How do I downgrade Android SDK emulator version?

I was trying to run Android Studio Emulator on my old 13-inch Mid 2012 MacBook Pro (Mac OS X Catalina, version 10.15.7). Every time I tried to start a Virtual Device it failed to start, it crashed all the time. Checking the idea.log, which located at $HOME/Library/Logs/Google/AndroidStudio2023.1/, give me some hints.

The log tells me that the current installed emulator was build for the newer version of MacBook Pro and newer Mac OS, in this case the Mac OS X 11.1. So to make the Android SDK Emulator run again on my MacBook Pro, I need to downgrade my Android emulator version.

Here are the clues from the log file:

2024-02-11 07:30:14,110 [7595298]   INFO - Emulator: Medium Phone API 27 - /Users/wayan/Library/Android/sdk/emulator/emulator -netdelay none -netspeed full -avd Medium_Phone_API_27 -qt-hide-window -grpc-use-token -idle-grpc-timeout 300
2024-02-11 07:30:14,200 [7595388]   INFO - Emulator: Medium Phone API 27 - Android emulator version (build_id 11237101) (CL:N/A)
2024-02-11 07:30:14,200 [7595388]   INFO - Emulator: Medium Phone API 27 - Found systemPath /Users/wayan/Library/Android/sdk/system-images/android-27/google_apis_playstore/x86/
2024-02-11 07:30:15,424 [7596612]   INFO - Emulator: Medium Phone API 27 - dyld: Symbol not found: _vmnet_e
2024-02-11 07:30:15,428 [7596616]   INFO - Emulator: Medium Phone API 27 - nable_isolation_key
2024-02-11 07:30:15,429 [7596617]   INFO - Emulator: Medium Phone API 27 - Referenced
2024-02-11 07:30:15,429 [7596617]   INFO - Emulator: Medium Phone API 27 - from: /Users/wayan/Library/Android/sdk/emulator/qemu/darwin-x86_64/qemu-system-i386 (which was built for Mac OS X 11.1)
2024-02-11 07:30:15,429 [7596617]   INFO - Emulator: Medium Phone API 27 - Expected in: /System/Library/Frameworks/vmnet.framework/Versions/A/vmnet
2024-02-11 07:30:15,429 [7596617]   INFO - Emulator: Medium Phone API 27 - in /Users/wayan/Library/Android/sdk/emulator/qemu/darwin-x86_64/qemu-system-i386
2024-02-11 07:30:15,430 [7596618]   INFO - Emulator: Medium Phone API 27 - Process finished with exit code 134 (interrupted by signal 6: SIGABRT)
2024-02-11 07:30:15,431 [7596619] SEVERE - Emulator: Medium Phone API 27 - Emulator terminated with exit code 134
java.lang.Throwable: Emulator terminated with exit code 134
    at com.intellij.openapi.diagnostic.Logger.error(
    at jdk.internal.reflect.GeneratedMethodAccessor40.invoke(Unknown Source)

So these are the steps that I need to do to downgrade it:

  • Download an older version of Android Emulator, here is the link to Android Emulator archive:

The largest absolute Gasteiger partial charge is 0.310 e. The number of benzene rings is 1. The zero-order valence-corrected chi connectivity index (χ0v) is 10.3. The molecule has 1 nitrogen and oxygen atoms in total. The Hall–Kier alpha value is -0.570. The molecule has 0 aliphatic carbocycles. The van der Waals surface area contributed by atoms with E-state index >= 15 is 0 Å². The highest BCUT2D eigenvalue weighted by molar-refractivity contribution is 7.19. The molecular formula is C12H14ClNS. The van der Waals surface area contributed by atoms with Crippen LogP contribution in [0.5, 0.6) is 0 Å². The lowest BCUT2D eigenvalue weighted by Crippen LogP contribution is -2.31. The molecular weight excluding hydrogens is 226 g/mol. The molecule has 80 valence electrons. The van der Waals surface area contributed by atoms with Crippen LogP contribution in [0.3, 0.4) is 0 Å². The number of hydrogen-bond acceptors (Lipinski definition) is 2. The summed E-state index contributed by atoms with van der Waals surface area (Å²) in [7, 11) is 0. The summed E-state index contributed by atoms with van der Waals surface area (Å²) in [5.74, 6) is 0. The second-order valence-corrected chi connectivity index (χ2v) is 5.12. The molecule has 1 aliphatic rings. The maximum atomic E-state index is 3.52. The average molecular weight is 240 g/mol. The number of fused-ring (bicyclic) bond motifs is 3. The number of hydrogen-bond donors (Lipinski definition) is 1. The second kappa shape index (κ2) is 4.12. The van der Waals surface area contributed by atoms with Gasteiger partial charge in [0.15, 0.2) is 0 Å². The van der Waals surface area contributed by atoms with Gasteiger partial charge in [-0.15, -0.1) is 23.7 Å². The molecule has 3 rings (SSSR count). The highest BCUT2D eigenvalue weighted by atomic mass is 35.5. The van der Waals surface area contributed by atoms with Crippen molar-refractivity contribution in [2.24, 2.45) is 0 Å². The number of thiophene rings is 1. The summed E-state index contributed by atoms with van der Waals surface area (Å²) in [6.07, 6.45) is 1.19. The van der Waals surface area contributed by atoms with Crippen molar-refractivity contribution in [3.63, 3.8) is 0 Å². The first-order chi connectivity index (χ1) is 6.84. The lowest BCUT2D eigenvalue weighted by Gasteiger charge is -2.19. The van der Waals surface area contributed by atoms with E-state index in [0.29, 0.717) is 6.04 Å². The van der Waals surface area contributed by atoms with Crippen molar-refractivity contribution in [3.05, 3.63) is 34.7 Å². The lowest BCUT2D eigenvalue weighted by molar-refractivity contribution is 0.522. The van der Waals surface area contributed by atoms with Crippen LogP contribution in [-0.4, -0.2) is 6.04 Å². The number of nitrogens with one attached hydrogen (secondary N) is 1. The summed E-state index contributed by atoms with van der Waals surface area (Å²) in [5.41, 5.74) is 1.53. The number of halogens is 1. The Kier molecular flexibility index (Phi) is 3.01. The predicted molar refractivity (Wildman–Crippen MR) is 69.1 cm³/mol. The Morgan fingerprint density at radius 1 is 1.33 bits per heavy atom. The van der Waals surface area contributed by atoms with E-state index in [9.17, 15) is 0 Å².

• I download version 30.7.4.
  • Locate the current emulator directory, which is under my Android SDK installation directory at $HOME/Library/Android/sdk.
  • Rename the existing emulator directory from emulator to emulator_original.
  • Next, I unzip the downloaded emulator,, and copy it to the same location where the original emulator was located.
  • In the SDK installation directory, run the following command xattr -dr emulator/ from the terminal app to clear the quarantine attribute on the emulator package.
  • Copy the package.xml file from the emulator_original directory to the emulator directory.
  • Change the emulator version in the package.xml file, it located at the end of the file. It should look something like:

After downgrading the emulator, I restarted the Android Studio, and I can now start the emulator successfully and able to run and test my application in the old MacBook Pro again.

How do I format a number as percentage with fraction digits?

In Java, the NumberFormat class of java.text package can be used to format numbers. For formatting a number as a percentage string with fraction digits, you can use the getPercentInstance() method that returns a percentage format for the current default Locale.

Here is a sample code snippet showing how to format a number as a percentage string with two digits of fractions:

package org.kodejava.text;

import java.text.NumberFormat;

public class FormatPercentage {
    public static void main(String[] args) {
        double number = 0.12345;

        // Get an instance of NumberFormat for percentage
        NumberFormat percentFormat = NumberFormat.getPercentInstance();

        // Set the fraction digits - change this value to control the
        // number of fraction digits.
        percentFormat.setMinimumFractionDigits(2); // set the minimum
        percentFormat.setMaximumFractionDigits(4); // set the maximum

        // Format the number as a percentage
        String formattedPercent = percentFormat.format(number);

        System.out.println("Number as percentage: " + formattedPercent);


Number as percentage: 12.345%

In the above example, 0.12345 will be formatted as 12.35% because we have set the MinimumFractionDigits to 2 which means up to two decimal points will be included in the formatted percentage. If we also set the MaximumFractionDigits it will allow us to have up to four decimal points in the output value, here we have 12.345%.